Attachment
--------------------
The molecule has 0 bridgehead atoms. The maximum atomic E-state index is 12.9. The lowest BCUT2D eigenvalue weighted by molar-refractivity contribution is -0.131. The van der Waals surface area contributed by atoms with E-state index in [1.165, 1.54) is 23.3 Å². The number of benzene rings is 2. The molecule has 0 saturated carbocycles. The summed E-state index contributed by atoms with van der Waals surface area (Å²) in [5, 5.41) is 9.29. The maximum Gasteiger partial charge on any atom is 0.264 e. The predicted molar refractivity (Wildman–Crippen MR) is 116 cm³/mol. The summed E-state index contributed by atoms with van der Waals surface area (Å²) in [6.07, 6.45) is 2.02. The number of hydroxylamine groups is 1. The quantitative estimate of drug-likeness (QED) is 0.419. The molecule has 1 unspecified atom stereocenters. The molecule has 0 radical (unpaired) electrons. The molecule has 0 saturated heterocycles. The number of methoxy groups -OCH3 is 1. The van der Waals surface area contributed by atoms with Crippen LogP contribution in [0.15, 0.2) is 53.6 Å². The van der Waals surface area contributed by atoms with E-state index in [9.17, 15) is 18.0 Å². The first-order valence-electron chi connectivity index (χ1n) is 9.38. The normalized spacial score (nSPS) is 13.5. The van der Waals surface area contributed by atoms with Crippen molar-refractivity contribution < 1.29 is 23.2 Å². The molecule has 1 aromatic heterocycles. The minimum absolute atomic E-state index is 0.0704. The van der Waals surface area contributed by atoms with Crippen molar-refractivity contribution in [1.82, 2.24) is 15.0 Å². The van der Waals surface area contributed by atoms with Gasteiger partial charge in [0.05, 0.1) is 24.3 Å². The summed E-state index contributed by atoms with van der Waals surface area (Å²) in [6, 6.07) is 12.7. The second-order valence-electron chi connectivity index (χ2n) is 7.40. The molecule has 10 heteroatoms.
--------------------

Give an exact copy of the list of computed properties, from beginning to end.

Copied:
The molecule has 0 bridgehead atoms. The maximum atomic E-state index is 12.9. The lowest BCUT2D eigenvalue weighted by molar-refractivity contribution is -0.131. The van der Waals surface area contributed by atoms with E-state index in [1.165, 1.54) is 23.3 Å². The number of benzene rings is 2. The molecule has 0 saturated carbocycles. The summed E-state index contributed by atoms with van der Waals surface area (Å²) in [5, 5.41) is 9.29. The maximum Gasteiger partial charge on any atom is 0.264 e. The predicted molar refractivity (Wildman–Crippen MR) is 116 cm³/mol. The summed E-state index contributed by atoms with van der Waals surface area (Å²) in [6.07, 6.45) is 2.02. The number of hydroxylamine groups is 1. The quantitative estimate of drug-likeness (QED) is 0.419. The molecule has 1 unspecified atom stereocenters. The molecule has 0 radical (unpaired) electrons. The molecule has 0 saturated heterocycles. The number of methoxy groups -OCH3 is 1. The van der Waals surface area contributed by atoms with Crippen LogP contribution in [0.15, 0.2) is 53.6 Å². The van der Waals surface area contributed by atoms with E-state index in [9.17, 15) is 18.0 Å². The first-order valence-electron chi connectivity index (χ1n) is 9.38. The normalized spacial score (nSPS) is 13.5. The van der Waals surface area contributed by atoms with Crippen molar-refractivity contribution < 1.29 is 23.2 Å². The molecule has 1 aromatic heterocycles. The minimum absolute atomic E-state index is 0.0704. The van der Waals surface area contributed by atoms with Crippen molar-refractivity contribution in [1.82, 2.24) is 15.0 Å². The van der Waals surface area contributed by atoms with Gasteiger partial charge in [0.05, 0.1) is 24.3 Å². The summed E-state index contributed by atoms with van der Waals surface area (Å²) in [6, 6.07) is 12.7. The second-order valence-electron chi connectivity index (χ2n) is 7.40. The molecule has 10 heteroatoms.